By Pamela J. Gallagher
The relationship between physician and patient, has been the foundation of healthcare, built on empathy, honesty, and trust. Will moves toward increased price transparency change this foundational aspect of healthcare?
While there is wisdom in using pricing information from various hospitals and clinics when shopping services such as MRIs or routine blood tests, the ability to price-compare facilities or major surgeries could potentially disrupt the patient-physician relationship. For some, a difference in cost would be enough to make them go to a different hospital or request a different prescription than the one their doctor recommends. An overemphasis on cost when making care decisions may lead people to question what their doctor says and make it difficult to work together toward their long-term health goals.
Physicians want to provide the best outcomes to those in their care, so it can be particularly frustrating when costs get in the way of the optimal course of treatment. On the other hand, it is increasingly important that doctors understand the costs associated with the recommendations they are making to their patients.
As one doctor explained in an article on RevCycle Intelligence: “We do procedures in the hospitals, we do procedures in the office, and we do procedures in the ambulatory surgery center. Each location has a different cost associated with it, even though it’s an identical procedure.”
Higher-than-expected costs associated with care, such as learning the price of a newly prescribed medication only once the patient has reached the pharmacy counter, could move a patient to non-adherence. Non-adherence leads to negative health outcomes for patients and increases the potential for higher costs of care in the long term.
Healthcare organizations should ensure their medical staff has an understanding of and easy access to pricing information and patients’ insurance benefits so they can have informed conversations with their patients, answer questions, and decide on the best course of action that works with a patient’s financial limitations while also giving them the care they need. Doctors have the opportunity to be their patients’ ally and advocate by understanding the cost of the care they recommend.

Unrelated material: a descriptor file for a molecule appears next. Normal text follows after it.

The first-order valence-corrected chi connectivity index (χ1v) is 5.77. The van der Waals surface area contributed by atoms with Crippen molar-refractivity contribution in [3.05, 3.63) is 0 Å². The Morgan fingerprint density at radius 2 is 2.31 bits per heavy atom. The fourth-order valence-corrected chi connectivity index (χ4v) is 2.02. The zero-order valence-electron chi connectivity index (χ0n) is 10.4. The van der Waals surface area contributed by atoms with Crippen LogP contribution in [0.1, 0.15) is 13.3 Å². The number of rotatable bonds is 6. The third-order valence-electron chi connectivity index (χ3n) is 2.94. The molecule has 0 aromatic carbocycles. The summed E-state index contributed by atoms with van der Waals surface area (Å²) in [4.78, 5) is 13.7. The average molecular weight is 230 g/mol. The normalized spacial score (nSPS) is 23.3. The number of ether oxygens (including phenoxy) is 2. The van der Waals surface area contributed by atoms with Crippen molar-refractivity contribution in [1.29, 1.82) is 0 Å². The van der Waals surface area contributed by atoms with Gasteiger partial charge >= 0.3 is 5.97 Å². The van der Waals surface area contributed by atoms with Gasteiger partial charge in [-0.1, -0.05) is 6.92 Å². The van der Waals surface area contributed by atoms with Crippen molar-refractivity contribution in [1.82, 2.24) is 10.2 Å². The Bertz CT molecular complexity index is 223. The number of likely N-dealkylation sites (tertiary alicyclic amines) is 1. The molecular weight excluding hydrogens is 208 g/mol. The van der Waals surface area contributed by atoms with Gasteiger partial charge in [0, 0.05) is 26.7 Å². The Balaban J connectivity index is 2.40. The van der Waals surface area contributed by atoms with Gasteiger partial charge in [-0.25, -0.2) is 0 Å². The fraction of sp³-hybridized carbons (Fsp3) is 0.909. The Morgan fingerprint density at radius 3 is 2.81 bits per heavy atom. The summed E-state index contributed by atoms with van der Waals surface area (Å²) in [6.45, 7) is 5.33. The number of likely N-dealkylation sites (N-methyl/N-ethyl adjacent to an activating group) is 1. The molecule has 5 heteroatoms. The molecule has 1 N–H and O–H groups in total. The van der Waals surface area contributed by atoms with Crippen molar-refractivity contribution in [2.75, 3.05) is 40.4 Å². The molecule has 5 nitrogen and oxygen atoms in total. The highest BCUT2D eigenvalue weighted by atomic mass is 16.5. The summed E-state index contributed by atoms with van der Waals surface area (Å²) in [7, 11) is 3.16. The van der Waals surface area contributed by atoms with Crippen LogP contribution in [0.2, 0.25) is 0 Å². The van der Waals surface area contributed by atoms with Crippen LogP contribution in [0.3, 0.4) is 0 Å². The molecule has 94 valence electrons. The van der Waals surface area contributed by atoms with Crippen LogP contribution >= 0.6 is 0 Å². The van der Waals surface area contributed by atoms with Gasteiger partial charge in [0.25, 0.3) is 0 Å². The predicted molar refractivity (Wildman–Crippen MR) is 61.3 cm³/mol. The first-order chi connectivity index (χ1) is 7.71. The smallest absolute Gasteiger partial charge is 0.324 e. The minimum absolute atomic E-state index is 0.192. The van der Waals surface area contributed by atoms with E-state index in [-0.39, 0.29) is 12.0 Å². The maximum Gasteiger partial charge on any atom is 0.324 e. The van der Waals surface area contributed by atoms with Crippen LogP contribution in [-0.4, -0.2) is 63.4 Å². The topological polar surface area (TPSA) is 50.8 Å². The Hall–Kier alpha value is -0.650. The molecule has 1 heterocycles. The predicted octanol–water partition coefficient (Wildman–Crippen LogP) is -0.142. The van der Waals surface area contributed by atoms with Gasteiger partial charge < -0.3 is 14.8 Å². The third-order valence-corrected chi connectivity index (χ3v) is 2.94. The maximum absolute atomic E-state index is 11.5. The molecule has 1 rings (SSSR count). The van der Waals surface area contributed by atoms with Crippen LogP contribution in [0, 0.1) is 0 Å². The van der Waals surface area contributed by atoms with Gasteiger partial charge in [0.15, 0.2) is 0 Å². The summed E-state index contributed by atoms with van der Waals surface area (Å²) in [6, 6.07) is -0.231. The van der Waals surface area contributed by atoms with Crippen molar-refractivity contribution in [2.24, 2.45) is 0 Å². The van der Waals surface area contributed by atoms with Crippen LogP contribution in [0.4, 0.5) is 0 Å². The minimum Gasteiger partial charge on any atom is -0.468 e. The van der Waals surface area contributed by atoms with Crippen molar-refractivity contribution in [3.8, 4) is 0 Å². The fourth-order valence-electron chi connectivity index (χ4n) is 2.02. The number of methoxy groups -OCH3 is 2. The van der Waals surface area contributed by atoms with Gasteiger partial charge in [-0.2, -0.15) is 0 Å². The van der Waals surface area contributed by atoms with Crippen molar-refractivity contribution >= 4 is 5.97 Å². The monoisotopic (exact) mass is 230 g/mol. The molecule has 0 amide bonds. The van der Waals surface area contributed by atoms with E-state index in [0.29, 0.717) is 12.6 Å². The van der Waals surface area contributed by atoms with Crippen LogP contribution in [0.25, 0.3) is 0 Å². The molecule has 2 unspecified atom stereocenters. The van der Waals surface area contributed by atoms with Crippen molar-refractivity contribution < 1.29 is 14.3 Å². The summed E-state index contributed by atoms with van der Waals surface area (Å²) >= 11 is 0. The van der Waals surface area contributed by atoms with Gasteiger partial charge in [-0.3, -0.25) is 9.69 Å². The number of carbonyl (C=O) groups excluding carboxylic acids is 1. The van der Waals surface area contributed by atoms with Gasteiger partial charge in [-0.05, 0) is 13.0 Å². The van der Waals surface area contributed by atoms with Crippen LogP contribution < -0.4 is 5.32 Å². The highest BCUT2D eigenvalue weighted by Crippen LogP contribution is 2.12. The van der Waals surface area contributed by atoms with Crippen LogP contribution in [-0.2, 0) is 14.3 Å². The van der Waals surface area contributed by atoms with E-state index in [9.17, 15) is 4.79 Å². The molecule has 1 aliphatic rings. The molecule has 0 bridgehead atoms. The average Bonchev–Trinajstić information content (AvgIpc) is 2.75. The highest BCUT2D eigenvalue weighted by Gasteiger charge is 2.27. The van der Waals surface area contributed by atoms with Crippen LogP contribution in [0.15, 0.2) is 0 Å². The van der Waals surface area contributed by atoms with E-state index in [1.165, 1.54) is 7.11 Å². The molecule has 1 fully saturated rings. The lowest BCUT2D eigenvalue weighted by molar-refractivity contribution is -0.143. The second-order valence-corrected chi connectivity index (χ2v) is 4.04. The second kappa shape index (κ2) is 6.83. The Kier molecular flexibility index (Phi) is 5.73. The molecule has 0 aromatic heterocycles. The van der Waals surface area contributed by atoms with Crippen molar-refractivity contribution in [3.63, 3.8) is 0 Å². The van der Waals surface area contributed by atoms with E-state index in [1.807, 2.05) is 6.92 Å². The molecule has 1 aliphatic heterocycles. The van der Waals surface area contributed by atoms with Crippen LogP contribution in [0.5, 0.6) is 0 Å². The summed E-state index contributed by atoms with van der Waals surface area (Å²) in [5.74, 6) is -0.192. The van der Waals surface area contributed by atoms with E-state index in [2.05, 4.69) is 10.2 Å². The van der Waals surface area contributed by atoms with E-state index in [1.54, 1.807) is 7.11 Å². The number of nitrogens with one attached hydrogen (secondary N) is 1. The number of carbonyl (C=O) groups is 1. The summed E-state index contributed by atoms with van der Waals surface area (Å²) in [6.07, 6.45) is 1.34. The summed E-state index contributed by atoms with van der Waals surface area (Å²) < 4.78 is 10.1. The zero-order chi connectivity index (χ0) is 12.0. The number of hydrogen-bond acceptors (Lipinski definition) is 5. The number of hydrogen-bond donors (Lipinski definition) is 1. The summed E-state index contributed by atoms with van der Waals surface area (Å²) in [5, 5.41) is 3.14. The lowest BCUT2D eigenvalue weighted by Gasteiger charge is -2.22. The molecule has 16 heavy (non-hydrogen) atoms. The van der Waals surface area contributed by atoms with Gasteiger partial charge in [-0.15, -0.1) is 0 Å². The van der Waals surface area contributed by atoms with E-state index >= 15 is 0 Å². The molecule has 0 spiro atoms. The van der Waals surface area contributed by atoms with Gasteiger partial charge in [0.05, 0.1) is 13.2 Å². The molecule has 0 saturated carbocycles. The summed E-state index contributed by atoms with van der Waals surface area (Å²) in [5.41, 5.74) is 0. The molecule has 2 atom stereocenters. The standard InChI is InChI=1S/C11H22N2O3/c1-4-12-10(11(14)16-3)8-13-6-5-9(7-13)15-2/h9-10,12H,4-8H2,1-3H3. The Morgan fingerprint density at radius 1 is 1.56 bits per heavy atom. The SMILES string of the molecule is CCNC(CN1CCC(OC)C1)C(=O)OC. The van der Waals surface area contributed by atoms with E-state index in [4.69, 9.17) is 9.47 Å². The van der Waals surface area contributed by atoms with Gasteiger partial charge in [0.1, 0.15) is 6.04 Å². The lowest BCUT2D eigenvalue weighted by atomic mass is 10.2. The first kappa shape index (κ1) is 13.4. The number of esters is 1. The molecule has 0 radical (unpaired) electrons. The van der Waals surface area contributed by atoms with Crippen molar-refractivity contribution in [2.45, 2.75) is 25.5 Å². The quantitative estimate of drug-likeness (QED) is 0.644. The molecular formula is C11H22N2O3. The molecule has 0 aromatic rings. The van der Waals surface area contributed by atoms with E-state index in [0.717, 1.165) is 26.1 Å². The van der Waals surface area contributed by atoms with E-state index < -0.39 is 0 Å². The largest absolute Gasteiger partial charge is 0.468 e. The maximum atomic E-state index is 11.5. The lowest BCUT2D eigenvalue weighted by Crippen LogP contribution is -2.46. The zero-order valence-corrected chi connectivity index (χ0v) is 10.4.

Presenting the full picture
Representing 120,000 physicians and medical students, the American College of Physicians (ACP) shared concerns in a hearing of the House Ways and Means Committee that pricing data is currently accessible in a format that is understandable to industry professionals, but not to patients. The ACP also urged the federal government to “look beyond unit pricing of physician services and to consider alternative models that would make the overall quality and efficiency of health care transparent to consumers.”
In a Health Services Research study on what influences patients’ healthcare decisions, researchers concluded that there is substantial room for targeted quality information about healthcare providers in patients’ decision processes. Patients will see reduced cost of care in the long run if they also have an eye toward the quality of the care they receive. As pricing structures are made public to empower patients to make wise decisions for their health and their pocketbook, information on the quality of physicians and healthcare providers should be presented alongside the cost of care.
The patient-physician relationship provides the quality care and expertise necessary to help patients maintain good health. While transparency regarding the cost of care is essential to empowering patients to make wise health decisions, the healthcare industry will see a weakening of the patient-physician relationship unless pricing data is consistently coupled with information on the quality of healthcare providers and facilities. Presenting the full picture of cost and quality to patients will allow them to discern which healthcare providers will be able to help them realize their long-term health goals.
Pamela J. Gallagher is a senior healthcare finance executive with 20 years of experience balancing the reality of finance with the delivery of excellent patient care. As a consultant she instills financial discipline, streamlines processes to maximize revenue, and reduces expenses for immediate improvements and long-term results. She writes on healthcare, finance, and technology at gallaghersresulting.com.